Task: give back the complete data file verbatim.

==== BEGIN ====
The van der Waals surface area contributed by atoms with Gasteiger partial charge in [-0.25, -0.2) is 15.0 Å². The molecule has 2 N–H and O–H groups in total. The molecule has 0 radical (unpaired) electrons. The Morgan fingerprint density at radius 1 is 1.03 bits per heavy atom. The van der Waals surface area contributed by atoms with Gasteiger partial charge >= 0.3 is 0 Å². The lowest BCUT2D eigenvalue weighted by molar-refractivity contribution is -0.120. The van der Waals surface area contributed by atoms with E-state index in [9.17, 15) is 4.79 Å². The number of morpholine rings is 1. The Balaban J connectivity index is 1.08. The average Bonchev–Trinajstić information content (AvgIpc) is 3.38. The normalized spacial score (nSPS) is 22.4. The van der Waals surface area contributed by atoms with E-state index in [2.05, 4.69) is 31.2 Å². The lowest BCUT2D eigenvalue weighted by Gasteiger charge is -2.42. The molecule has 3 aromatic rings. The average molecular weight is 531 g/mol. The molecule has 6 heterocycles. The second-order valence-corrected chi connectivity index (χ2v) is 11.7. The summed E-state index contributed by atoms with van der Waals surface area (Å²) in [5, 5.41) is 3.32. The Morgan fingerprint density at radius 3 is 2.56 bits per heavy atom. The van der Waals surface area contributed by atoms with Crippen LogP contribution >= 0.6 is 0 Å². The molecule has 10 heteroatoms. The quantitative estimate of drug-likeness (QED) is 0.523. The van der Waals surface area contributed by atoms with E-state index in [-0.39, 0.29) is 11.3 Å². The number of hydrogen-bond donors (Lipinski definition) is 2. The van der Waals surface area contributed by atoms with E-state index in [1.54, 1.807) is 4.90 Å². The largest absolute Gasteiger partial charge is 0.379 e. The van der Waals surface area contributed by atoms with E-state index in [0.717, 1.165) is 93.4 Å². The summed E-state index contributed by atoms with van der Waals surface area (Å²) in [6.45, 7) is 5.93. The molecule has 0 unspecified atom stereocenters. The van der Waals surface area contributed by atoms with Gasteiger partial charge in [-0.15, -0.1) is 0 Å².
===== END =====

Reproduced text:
The van der Waals surface area contributed by atoms with Gasteiger partial charge in [-0.25, -0.2) is 15.0 Å². The molecule has 2 N–H and O–H groups in total. The molecule has 0 radical (unpaired) electrons. The Morgan fingerprint density at radius 1 is 1.03 bits per heavy atom. The van der Waals surface area contributed by atoms with Gasteiger partial charge >= 0.3 is 0 Å². The lowest BCUT2D eigenvalue weighted by molar-refractivity contribution is -0.120. The van der Waals surface area contributed by atoms with E-state index in [9.17, 15) is 4.79 Å². The number of morpholine rings is 1. The Balaban J connectivity index is 1.08. The average Bonchev–Trinajstić information content (AvgIpc) is 3.38. The normalized spacial score (nSPS) is 22.4. The van der Waals surface area contributed by atoms with E-state index in [2.05, 4.69) is 31.2 Å². The lowest BCUT2D eigenvalue weighted by Gasteiger charge is -2.42. The molecule has 3 aromatic rings. The average molecular weight is 531 g/mol. The molecule has 6 heterocycles. The second-order valence-corrected chi connectivity index (χ2v) is 11.7. The summed E-state index contributed by atoms with van der Waals surface area (Å²) in [5, 5.41) is 3.32. The Morgan fingerprint density at radius 3 is 2.56 bits per heavy atom. The van der Waals surface area contributed by atoms with Crippen LogP contribution >= 0.6 is 0 Å². The molecule has 10 heteroatoms. The quantitative estimate of drug-likeness (QED) is 0.523. The van der Waals surface area contributed by atoms with E-state index in [-0.39, 0.29) is 11.3 Å². The number of hydrogen-bond donors (Lipinski definition) is 2. The van der Waals surface area contributed by atoms with E-state index in [1.54, 1.807) is 4.90 Å². The largest absolute Gasteiger partial charge is 0.379 e. The van der Waals surface area contributed by atoms with E-state index in [0.717, 1.165) is 93.4 Å². The summed E-state index contributed by atoms with van der Waals surface area (Å²) in [6.45, 7) is 5.93. The molecule has 0 unspecified atom stereocenters. The van der Waals surface area contributed by atoms with Gasteiger partial charge in [-0.15, -0.1) is 0 Å².